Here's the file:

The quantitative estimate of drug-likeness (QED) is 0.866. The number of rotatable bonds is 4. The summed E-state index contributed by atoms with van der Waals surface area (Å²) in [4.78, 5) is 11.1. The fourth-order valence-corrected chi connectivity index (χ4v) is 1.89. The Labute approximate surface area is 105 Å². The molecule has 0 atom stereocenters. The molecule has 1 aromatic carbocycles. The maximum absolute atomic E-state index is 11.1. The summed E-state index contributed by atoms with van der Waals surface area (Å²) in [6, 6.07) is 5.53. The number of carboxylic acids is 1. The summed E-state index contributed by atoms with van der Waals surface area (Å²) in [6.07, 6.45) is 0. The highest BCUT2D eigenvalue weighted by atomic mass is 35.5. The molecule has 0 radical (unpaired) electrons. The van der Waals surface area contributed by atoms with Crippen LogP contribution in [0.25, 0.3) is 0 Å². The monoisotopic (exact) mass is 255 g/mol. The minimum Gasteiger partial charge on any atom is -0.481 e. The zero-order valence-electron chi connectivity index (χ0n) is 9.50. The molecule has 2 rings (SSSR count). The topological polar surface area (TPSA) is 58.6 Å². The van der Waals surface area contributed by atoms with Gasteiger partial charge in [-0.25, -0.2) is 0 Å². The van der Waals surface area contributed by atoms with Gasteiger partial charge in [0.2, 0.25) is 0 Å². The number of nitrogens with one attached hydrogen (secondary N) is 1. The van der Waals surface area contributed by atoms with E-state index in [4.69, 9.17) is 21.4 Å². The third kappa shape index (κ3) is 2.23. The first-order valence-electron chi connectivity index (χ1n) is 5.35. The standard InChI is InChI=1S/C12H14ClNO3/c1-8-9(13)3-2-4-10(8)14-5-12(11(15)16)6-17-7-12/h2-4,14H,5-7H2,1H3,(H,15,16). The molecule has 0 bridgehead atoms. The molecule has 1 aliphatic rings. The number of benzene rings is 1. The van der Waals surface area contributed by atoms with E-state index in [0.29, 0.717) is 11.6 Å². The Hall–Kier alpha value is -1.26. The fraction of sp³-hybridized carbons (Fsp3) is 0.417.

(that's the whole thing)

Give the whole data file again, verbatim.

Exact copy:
The quantitative estimate of drug-likeness (QED) is 0.866. The number of rotatable bonds is 4. The summed E-state index contributed by atoms with van der Waals surface area (Å²) in [4.78, 5) is 11.1. The fourth-order valence-corrected chi connectivity index (χ4v) is 1.89. The Labute approximate surface area is 105 Å². The molecule has 0 atom stereocenters. The molecule has 1 aromatic carbocycles. The maximum absolute atomic E-state index is 11.1. The summed E-state index contributed by atoms with van der Waals surface area (Å²) in [6, 6.07) is 5.53. The number of carboxylic acids is 1. The summed E-state index contributed by atoms with van der Waals surface area (Å²) in [6.07, 6.45) is 0. The highest BCUT2D eigenvalue weighted by atomic mass is 35.5. The molecule has 0 radical (unpaired) electrons. The van der Waals surface area contributed by atoms with Crippen LogP contribution in [0.25, 0.3) is 0 Å². The monoisotopic (exact) mass is 255 g/mol. The minimum Gasteiger partial charge on any atom is -0.481 e. The zero-order valence-electron chi connectivity index (χ0n) is 9.50. The molecule has 2 rings (SSSR count). The topological polar surface area (TPSA) is 58.6 Å². The van der Waals surface area contributed by atoms with Gasteiger partial charge in [-0.25, -0.2) is 0 Å². The van der Waals surface area contributed by atoms with Gasteiger partial charge in [0.2, 0.25) is 0 Å². The number of nitrogens with one attached hydrogen (secondary N) is 1. The van der Waals surface area contributed by atoms with E-state index in [4.69, 9.17) is 21.4 Å². The third kappa shape index (κ3) is 2.23. The first-order valence-electron chi connectivity index (χ1n) is 5.35. The standard InChI is InChI=1S/C12H14ClNO3/c1-8-9(13)3-2-4-10(8)14-5-12(11(15)16)6-17-7-12/h2-4,14H,5-7H2,1H3,(H,15,16). The molecule has 0 bridgehead atoms. The molecule has 1 aliphatic rings. The number of benzene rings is 1. The van der Waals surface area contributed by atoms with E-state index in [0.29, 0.717) is 11.6 Å². The Hall–Kier alpha value is -1.26. The fraction of sp³-hybridized carbons (Fsp3) is 0.417.